Underwater sonar reveals the hidden secrets of NSW rivers
In an Australian first, scientists from the NSW Department of Primary Industries are using high-resolution underwater sonar to measure fish migrations and other behaviour.
The dual-frequency identification sonar, known as Didson, allows the movements of fish to be monitored through the transmission of high quality images to a laptop or video screen, without catching or handling them first.
This enables experts to collect new information on fish migration in the state’s rivers, allowing for better management of our freshwater fish populations without interrupting their natural behaviour.
The technology was developed in the mid-1990s by the US Navy for divers to survey mines attached to the hull of ships, but this is the first time underwater sonar will be used in Australia for scientific research.
So far, the unit has allowed the remote observation of fish in areas where scientists have had difficulty observing them in the past, particularly in muddy or dirty waters.
It is common knowledge that dams, weirs and floodgates block fish migrations. What this piece of equipment does is allow scientists to see how fish react when they are confronted with such barriers to migration.
If researchers are able to predict what a fish will do when it reaches a migration barrier, they’ll be able to develop better methods to reduce these effects, such as constructing suitable ‘fishways’ - channels around a barrier that a fish can use to complete migrations.
DPI scientists have also used the Didson to see how fish react to natural structures such as snags, and artificial objects such as traps.
The data revealed that while some fish were caught in traps many more avoided it altogether, or in some cases managed to escape.
The Didson also has many potential uses for studying how fish use habitats. Trials revealed a great deal of valuable information about the behaviour of fish in snag habitats.
Juvenile fish were captured on film hovering in stationary positions within the snags, while larger fish moved through and around in small groups or individually.
The final test for the unit will be a calibration trial at the Narrandera Fisheries Centre to see how accurately it can count fish and measure their sizes.
The information collected from all of these trials will help determine when, and how often fish migrate. More importantly, studies of fish behaviour can now be done without actually catching and handling the fish.
This information will allow much better management of fish populations to ensure completion of their migrations, which is important for dispersal and spawning.
DIDSON FACTS SHEET.
- Freshwater researchers from the NSW Department of Primary Industries are collaborating with staff from the Murray Darling Basin Commission to study fish migrations using a high-resolution underwater sonar.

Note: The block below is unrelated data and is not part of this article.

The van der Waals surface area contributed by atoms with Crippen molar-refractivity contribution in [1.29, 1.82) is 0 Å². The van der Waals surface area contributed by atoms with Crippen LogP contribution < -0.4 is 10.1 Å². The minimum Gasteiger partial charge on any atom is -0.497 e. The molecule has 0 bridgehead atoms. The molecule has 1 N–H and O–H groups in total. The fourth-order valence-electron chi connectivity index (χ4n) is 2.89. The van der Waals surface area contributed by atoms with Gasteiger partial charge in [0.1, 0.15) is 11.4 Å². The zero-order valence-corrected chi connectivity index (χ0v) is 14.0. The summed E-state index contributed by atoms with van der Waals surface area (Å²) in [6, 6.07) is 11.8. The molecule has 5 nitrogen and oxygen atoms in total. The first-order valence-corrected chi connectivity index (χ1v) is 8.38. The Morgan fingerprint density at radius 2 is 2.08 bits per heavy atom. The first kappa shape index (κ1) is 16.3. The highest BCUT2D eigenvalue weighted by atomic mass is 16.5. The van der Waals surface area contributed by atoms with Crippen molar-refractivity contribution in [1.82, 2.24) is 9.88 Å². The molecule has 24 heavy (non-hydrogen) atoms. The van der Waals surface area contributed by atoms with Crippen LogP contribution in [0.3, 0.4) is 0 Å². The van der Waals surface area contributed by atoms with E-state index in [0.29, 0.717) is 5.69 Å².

- The dual-frequency identification sonar, or DIDSON, produces high quality video images, which allow the movements of fish to be monitored, without tagging, up to 30 metres away. Other optical systems such as cameras can provide similar information but cannot be used in turbid or muddy waters, such as around weirs or floodgates.
- The DIDSON overcomes this problem by producing sonar beams (sound waves transmitted through the water to detect vibrations). These beams then transmit high quality images to a laptop or video screen. The unit can also count and measure fish automatically.
- The US Navy began developing the technology in the mid-1990s for divers to survey mines attached to the hulls of ships. It has since been used for a wide range of applications, including search and rescue operations.
- Although the unit has been tested overseas, NSW DPI scientists are the first to trial the unit for fish migration studies in Australia.
- So far, the DIDSON has allowed for the remote observation of fish in areas where scientists have previously had difficulty collecting data. In particular, the size, direction, number and, in some cases, species of fish can now be easily determined from images produced by the sonar.
- If researchers are able to predict what a fish will do when confronted with a migration barrier, they will be able to develop more efficient methods to reduce these effects, such as constructing suitable “fishways.”
- Initially, DPI scientists collected data on fish migration rates with and without a fish trap. While many fish were caught in the trap, the DIDSON revealed that many more were able to avoid it, and some fish were even able to escape the traps. When the trap was removed, small Murray cod and predatory birds entered the fishway to feed on other fish. Scientists had long suspected this occurred, but until now it has been difficult to prove because the technology was not available to directly observe fish.
- The final field test for the unit will be a collaborative study with Primary Industries and Resources South Australia to monitor fish passage through the barrages at the Murray mouth in SA.
- In ponds at the Narrandera Fisheries Centres, DPI scientists will then determine the accuracy of the unit’s counting and measuring. If successful, a DIDSON could be installed in any river channel to provide constant monitoring of fish migrations.
- The information will lead to better management of fish populations to ensure completion of their migrations, which are important for dispersal and spawning and therefore in maintaining and increasing fish numbers.